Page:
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Connaught, Connaught, &c. &c.—In short, I have been totally devoted to that cause, to the relinquishing of every other pursuit; but you know I like that, having a turn for politics. We had a kind of Catholic Parliament, held in Dublin, before last Christmas, consisting of delegates from all the counties and great towns in Ireland, wherein I officiated as one of the Secretaries, and a petition to the throne (which I wrote) was voted, praying a repeal of all the penal laws. It was also agreed to send this, not in the ordinary way, through the Lord Lieutenant, but by a special deputation of five of their own body direct to his Majesty, which was accordingly done, and I attended them to London about the 12th of December last--After some little difficulty the King received the petition, and we returned after a month's absence, so you see I have been once more in London since we parted—We are now applying to parliament, the King having recommended us in his speech, and in the course of the session we expect to be relieved from perhaps the whole, but at any rate much the greatest part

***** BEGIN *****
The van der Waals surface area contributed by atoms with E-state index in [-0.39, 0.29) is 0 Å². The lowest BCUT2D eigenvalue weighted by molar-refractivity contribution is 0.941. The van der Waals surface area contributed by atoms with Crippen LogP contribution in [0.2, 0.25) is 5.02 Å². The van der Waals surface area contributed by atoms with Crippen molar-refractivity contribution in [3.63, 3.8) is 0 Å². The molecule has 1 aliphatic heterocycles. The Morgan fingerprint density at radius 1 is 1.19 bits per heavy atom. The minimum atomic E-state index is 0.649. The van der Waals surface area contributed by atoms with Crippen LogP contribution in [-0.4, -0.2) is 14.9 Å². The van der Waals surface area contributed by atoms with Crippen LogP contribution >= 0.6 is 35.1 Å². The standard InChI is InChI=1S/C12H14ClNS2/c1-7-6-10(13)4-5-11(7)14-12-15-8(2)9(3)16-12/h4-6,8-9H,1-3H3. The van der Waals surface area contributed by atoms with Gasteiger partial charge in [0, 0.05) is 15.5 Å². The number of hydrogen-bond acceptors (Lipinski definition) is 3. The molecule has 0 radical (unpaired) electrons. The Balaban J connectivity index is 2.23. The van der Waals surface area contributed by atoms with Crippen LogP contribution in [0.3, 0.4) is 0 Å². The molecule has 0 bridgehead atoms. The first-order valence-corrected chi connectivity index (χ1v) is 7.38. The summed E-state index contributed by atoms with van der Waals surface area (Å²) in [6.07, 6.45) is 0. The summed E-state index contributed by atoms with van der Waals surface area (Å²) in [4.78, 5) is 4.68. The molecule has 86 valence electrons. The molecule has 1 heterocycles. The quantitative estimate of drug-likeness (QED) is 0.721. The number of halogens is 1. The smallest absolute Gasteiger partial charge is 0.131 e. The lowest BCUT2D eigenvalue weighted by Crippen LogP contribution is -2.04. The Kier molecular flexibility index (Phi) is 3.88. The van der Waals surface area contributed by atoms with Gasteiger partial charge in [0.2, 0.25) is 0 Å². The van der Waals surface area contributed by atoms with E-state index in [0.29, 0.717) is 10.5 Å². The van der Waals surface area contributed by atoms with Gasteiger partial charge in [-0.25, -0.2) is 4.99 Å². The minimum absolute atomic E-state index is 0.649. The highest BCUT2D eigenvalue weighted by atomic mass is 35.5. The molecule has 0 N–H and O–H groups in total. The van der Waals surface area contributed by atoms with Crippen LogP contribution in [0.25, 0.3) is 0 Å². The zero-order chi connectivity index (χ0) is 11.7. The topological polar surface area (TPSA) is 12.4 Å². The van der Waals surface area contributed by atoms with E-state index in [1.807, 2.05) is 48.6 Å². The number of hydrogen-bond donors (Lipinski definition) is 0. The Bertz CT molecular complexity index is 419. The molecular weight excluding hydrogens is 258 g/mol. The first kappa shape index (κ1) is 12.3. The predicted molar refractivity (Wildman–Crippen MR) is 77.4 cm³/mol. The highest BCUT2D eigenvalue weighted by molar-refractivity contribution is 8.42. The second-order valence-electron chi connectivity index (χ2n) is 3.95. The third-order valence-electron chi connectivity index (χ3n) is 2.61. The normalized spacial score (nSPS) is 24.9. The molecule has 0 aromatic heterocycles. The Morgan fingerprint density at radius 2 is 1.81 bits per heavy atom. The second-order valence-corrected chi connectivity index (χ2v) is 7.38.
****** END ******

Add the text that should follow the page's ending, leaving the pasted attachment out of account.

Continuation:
of our grievances—When I say We, I mean the Catholics--The other great party here, I mean the Dissenters, are pushing hard for a general redress of grievances, or at least the means of redressing them by an effectual reform in parliament, an abolition of pensions, places, &c. &c.

They have supported the Catholics in their claims, and the moment the bill is past for the relief of that body, the two suits will (as I hope and believe) unite and either compel the wicked government of this country to do them justice, or else expel them at once, in which case we shall have a Republic in Ireland, and I suppose nearly in the model of one of the American states; for I hear even the enemies of reform agree that if we are once obliged to change our rulers, we will never relapse into the folly of



monarchy again. The affairs of Ireland were never in so precarious a posture as at this moment.--The peace of the country hangs by a single hair, and I shall not be at all surprised if we are plunged in an internal war before summer is over. -And yet this is the precious moment wherein the King has thought proper to go to war with France, having Ireland in this unsettled state at his back.